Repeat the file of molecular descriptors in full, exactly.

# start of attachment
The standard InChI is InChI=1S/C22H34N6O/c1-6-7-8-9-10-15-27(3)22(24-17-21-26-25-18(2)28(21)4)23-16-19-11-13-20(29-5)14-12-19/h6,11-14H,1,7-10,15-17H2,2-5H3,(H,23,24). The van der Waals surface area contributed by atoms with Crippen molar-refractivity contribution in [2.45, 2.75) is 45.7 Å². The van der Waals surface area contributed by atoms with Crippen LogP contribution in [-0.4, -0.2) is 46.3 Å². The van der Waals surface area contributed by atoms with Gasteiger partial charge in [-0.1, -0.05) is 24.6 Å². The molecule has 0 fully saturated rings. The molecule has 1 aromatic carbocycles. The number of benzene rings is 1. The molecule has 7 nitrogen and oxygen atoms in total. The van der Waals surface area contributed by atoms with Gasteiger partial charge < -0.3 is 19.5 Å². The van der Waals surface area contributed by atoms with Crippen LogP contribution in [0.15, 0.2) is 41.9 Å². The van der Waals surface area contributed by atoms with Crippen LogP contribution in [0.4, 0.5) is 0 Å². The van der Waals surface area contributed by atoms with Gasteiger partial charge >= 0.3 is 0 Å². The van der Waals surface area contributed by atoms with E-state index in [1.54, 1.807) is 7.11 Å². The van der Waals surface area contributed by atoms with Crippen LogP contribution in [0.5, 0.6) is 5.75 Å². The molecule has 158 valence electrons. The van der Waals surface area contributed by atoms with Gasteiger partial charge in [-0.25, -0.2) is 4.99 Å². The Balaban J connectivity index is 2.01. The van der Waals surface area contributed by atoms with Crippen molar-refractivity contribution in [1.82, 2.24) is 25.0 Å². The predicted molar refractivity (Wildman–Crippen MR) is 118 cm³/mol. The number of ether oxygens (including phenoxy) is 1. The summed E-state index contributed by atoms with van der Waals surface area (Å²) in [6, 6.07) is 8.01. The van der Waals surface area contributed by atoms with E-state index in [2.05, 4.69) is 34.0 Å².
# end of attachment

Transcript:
The standard InChI is InChI=1S/C22H34N6O/c1-6-7-8-9-10-15-27(3)22(24-17-21-26-25-18(2)28(21)4)23-16-19-11-13-20(29-5)14-12-19/h6,11-14H,1,7-10,15-17H2,2-5H3,(H,23,24). The van der Waals surface area contributed by atoms with Crippen molar-refractivity contribution in [2.45, 2.75) is 45.7 Å². The van der Waals surface area contributed by atoms with Crippen LogP contribution in [-0.4, -0.2) is 46.3 Å². The van der Waals surface area contributed by atoms with Gasteiger partial charge in [-0.1, -0.05) is 24.6 Å². The molecule has 0 fully saturated rings. The molecule has 1 aromatic carbocycles. The number of benzene rings is 1. The molecule has 7 nitrogen and oxygen atoms in total. The van der Waals surface area contributed by atoms with Gasteiger partial charge < -0.3 is 19.5 Å². The van der Waals surface area contributed by atoms with Crippen LogP contribution in [0.15, 0.2) is 41.9 Å². The van der Waals surface area contributed by atoms with Crippen LogP contribution in [0.4, 0.5) is 0 Å². The van der Waals surface area contributed by atoms with Gasteiger partial charge >= 0.3 is 0 Å². The van der Waals surface area contributed by atoms with E-state index in [1.54, 1.807) is 7.11 Å². The van der Waals surface area contributed by atoms with Crippen LogP contribution in [0.5, 0.6) is 5.75 Å². The molecule has 158 valence electrons. The van der Waals surface area contributed by atoms with Gasteiger partial charge in [-0.25, -0.2) is 4.99 Å². The Balaban J connectivity index is 2.01. The van der Waals surface area contributed by atoms with Crippen molar-refractivity contribution in [1.82, 2.24) is 25.0 Å². The predicted molar refractivity (Wildman–Crippen MR) is 118 cm³/mol. The number of ether oxygens (including phenoxy) is 1. The summed E-state index contributed by atoms with van der Waals surface area (Å²) in [6, 6.07) is 8.01. The van der Waals surface area contributed by atoms with E-state index in [2.05, 4.69) is 34.0 Å².